Environment – Our Airbnb unit was in a refurbished building dating from the 1930s in a somewhat sketchy, yet up-and-coming, neighbourhood; at no time did we ever feel unsafe. The unit was described as “cozy” (the Airbnb euphemism for tiny) – the bed in the loft was so close to the ceiling that your hair would brush it whenever you sat up. The shower, sink, and toilet filled the 6’ x 5’ L-shaped bathroom leaving barely enough room for manoeuvrability, and in the kitchen, only one of us could wedge ourselves into the space between the 3’ counter and the pantry. No stove, just two hot plates and a microwave for cooking. It had a half-fridge and a stainless steel surround housing a rusting semi-circle sink that might have been the width of a dinner plate but was at least a foot in depth. Dirty dishes had to be washed in a separate plastic basin supplied by the host with the sink just where you dumped the dirty dishwater. And we got it all for the bargain nightly rate of $101.88 CAD. All that being said, it was sparkling clean and just fine for a short stay. The host was terrific, even coming by with a €20 gift card from a local bakery/cafe to apologize for the snafu with getting the keys (the service holding the keys said they didn’t have them and it took about 30 minutes before they realized they’d been misplaced).
Tips, Tricks & Transportation – We crossed from Stockholm to Helsinki on the Silja Line, an overnight ferry that proved to be an ideal way to get between the two cities.
It wasn’t much more than what a flight would have cost us and with a cabin for the eighteen-hour crossing it was like a mini-cruise on the Baltic Sea.
The ship did have several restaurant options (pricy options) so we’d planned ahead and brought aboard our own light dinner although we did avail ourselves of the duty-free shop for some chocolate and wine. I think what I was most impressed with was the orderliness of it all. Such a contrast to our experience with Italian ferries. The crew was polite and helpful and while the ship docked at 10:30 am we did not need to vacate our cabin until 10:45, unlike the crossing between Palermo and Naples where we had to be out of our cabin 30 minutes BEFORE docking and no one would confirm for us when that docking might occur because “unforeseen circumstances” can affect the timing of a crossing. And, word of caution, on Italian ferries if you do happen to still be in your cabin past the exit time the cabin stewards do not wait for you to answer the door, they simply walk in.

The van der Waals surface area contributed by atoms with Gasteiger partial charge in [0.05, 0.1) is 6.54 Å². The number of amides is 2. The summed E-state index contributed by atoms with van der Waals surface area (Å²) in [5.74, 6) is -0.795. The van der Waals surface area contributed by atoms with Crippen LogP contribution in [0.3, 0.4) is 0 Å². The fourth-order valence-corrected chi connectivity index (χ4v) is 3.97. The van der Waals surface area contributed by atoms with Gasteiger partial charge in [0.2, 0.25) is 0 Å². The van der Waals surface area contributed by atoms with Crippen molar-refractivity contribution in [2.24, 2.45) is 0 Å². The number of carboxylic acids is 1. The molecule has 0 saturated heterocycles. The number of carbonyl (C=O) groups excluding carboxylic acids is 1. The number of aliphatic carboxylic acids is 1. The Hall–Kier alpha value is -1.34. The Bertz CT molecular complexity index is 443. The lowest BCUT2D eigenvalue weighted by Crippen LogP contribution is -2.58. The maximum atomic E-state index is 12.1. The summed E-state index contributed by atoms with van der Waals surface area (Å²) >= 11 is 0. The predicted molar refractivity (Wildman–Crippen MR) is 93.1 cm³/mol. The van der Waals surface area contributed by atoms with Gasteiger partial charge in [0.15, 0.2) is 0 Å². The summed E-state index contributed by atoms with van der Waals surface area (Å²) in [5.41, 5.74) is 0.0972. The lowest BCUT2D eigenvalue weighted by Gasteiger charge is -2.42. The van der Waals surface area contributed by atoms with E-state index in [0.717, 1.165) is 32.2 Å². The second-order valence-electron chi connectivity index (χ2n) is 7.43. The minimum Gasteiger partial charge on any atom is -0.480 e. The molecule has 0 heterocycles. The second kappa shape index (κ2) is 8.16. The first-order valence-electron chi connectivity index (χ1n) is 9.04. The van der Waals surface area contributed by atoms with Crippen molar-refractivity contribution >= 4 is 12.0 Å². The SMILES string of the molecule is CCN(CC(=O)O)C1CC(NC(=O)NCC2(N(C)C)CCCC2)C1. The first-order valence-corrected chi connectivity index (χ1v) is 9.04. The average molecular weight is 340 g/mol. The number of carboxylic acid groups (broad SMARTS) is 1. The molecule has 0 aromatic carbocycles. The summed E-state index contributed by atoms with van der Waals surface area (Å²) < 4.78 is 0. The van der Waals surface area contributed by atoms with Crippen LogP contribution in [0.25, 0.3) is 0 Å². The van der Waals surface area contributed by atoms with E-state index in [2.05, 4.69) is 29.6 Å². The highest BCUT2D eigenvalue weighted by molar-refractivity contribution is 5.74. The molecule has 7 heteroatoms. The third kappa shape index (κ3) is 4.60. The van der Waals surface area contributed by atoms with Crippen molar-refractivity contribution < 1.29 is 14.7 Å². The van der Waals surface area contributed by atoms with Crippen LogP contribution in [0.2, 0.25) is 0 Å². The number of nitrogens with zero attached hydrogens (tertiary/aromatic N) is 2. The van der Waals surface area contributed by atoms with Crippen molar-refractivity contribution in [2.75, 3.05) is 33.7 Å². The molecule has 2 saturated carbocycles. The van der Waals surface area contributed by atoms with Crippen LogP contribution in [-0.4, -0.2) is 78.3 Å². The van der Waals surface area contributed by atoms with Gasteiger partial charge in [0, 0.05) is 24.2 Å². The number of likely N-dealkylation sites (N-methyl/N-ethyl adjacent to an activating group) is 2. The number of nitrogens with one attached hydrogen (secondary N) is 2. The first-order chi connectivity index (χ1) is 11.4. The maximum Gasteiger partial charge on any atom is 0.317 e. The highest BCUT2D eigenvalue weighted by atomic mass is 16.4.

Helsinki has excellent public transportation, the HSL system, which includes local buses, trams, metro trains, ferries, and commuter trains. Fares are dependent on the distance traveled but the handy dandy phone app that you use to purchase and store tickets, also includes a travel planner (just like Stockholm!) Once you’ve determined your route, click to buy your ticket and the price is calculated accordingly. Unlike every other metro we’ve encountered on this side of the pond, having a ticket in your possession is a bit of an honour system – there is no barrier gate to pass through before entering a station, just signage warning of a fine (€80) for being caught without a valid ticket.
We had a Lidl and an S-Market close to our Airbnb for groceries. The S-Market was closest to us and very nice, however getting through the doors was an experience. Finland decriminalized public drunkenness decades ago. The S-Market was right next to the metro station and the pavement in front was clearly a gathering spot. No one was ever aggressive towards us, but we did have to dodge around the stumbling bodies (we later learned from our tour guide that we were, in fact, staying in one of the worst sections of town). Lidl stores have a bit of a discount warehouse feel to them but we are very familiar with their products from our travels through Europe and they serve our needs nicely. In particular, they always have a bakery with fresh baguettes!